As part of my #ESA100 reflections, I commented that variance partitioning was dead as a way to infer the drivers of metacommunity structure. Mathew Leibold didn’t get what I was on about at all. Understandably–my remarks were brief and in retrospect not as clear as they should’ve been.* He was kind enough to take the time to comment at length on what he sees as the main problems with variance partitioning and how it’s currently applied, which gave me the chance to clarify my own views. I agree with Mathew on many points.
Wanted to highlight this exchange because I think it addresses an important issue in ecology. Understanding metacommunities is a really important job for community ecology, and right now variance partitioning is probably the single most popular tool for the job. It’s vitally important that we use that tool in effective ways, improve it if we can, and have a good understanding of what it can’t and can’t do. Mathew and I agree that:
- There’s been excessive enthusiasm for using variance partitioning as a diagnostic test for metacommunity theories. There are too many possible “kinds” of metacommunities–far more than the small number of “paradigm” special cases on which existing theory focuses–for variance partitioning to be used as a diagnostic tool.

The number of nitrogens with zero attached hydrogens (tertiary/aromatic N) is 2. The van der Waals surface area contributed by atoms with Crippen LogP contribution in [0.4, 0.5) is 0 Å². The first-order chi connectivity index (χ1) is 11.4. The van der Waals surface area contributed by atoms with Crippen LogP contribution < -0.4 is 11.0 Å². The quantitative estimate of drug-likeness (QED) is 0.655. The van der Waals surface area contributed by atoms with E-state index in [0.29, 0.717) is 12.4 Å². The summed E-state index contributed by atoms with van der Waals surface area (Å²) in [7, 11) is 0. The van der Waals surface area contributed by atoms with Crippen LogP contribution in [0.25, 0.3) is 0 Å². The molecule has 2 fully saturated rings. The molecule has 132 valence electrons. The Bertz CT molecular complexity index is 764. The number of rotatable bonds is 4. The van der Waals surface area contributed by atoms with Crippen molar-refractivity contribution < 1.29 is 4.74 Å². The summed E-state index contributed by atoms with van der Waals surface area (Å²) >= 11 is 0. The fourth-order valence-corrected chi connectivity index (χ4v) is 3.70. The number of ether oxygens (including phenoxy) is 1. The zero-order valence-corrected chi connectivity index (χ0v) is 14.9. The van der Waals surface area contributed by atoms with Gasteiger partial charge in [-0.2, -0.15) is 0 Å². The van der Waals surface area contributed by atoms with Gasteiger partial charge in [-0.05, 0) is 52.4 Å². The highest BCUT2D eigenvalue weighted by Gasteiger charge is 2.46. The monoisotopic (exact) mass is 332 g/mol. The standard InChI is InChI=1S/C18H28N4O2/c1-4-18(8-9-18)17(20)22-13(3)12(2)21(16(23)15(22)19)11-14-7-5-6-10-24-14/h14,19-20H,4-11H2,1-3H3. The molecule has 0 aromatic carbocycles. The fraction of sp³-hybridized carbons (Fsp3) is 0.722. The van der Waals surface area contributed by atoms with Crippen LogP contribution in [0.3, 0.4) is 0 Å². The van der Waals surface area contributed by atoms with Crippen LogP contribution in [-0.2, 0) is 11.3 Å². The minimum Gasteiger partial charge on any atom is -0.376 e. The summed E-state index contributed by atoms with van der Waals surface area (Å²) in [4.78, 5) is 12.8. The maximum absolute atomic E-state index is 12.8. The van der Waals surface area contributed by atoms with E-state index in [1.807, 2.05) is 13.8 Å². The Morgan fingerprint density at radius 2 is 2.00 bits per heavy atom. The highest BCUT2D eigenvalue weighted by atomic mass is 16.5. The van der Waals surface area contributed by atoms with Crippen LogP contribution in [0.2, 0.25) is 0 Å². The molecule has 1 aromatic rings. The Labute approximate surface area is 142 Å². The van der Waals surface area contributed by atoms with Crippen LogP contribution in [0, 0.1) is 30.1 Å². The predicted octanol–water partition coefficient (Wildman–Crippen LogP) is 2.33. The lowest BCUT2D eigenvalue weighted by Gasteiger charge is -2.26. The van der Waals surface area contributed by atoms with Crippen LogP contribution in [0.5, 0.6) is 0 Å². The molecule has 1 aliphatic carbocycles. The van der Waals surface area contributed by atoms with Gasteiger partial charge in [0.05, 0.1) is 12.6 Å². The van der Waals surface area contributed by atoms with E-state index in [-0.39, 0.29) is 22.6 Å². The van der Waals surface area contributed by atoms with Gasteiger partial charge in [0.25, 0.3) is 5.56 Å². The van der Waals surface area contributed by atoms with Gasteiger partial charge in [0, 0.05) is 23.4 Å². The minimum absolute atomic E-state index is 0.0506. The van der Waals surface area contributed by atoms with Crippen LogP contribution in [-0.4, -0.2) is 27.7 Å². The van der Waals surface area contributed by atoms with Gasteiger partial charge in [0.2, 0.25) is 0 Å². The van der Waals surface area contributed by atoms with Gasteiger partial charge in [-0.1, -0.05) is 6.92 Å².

- Insufficient attention has been given to how to interpret variance partitioning even if various statistical issues with it are addressed. (I’d add–don’t know if Mathew would agree–that this is a common problem in ecology. When a new statistical tool is developed, subsequent work tends to focus on identifying and resolving technical statistical issues with that tool. Which is fine, but tends to have the unfortunate side effect that equally or even more important non-statistical issues of how to interpret the tool tend to get neglected. Or worse, get mistaken for technical statistical issues.)
- Variance partitioning remains a potentially useful statistical tool, and future work needs to focus on how to interpret and use that tool most effectively. (Not as a standalone diagnostic tool, but as one line of evidence among others, I’d say.)
I also think this exchange of comments was a nice example of how blogging can contribute to scientific discussion. So I wanted to highlight it for that reason as well.
*Mathew’s a friend and knows how my brain works. So if he can’t tell what the hell I’m on about, probably lots of other people couldn’t tell either. Which is my bad.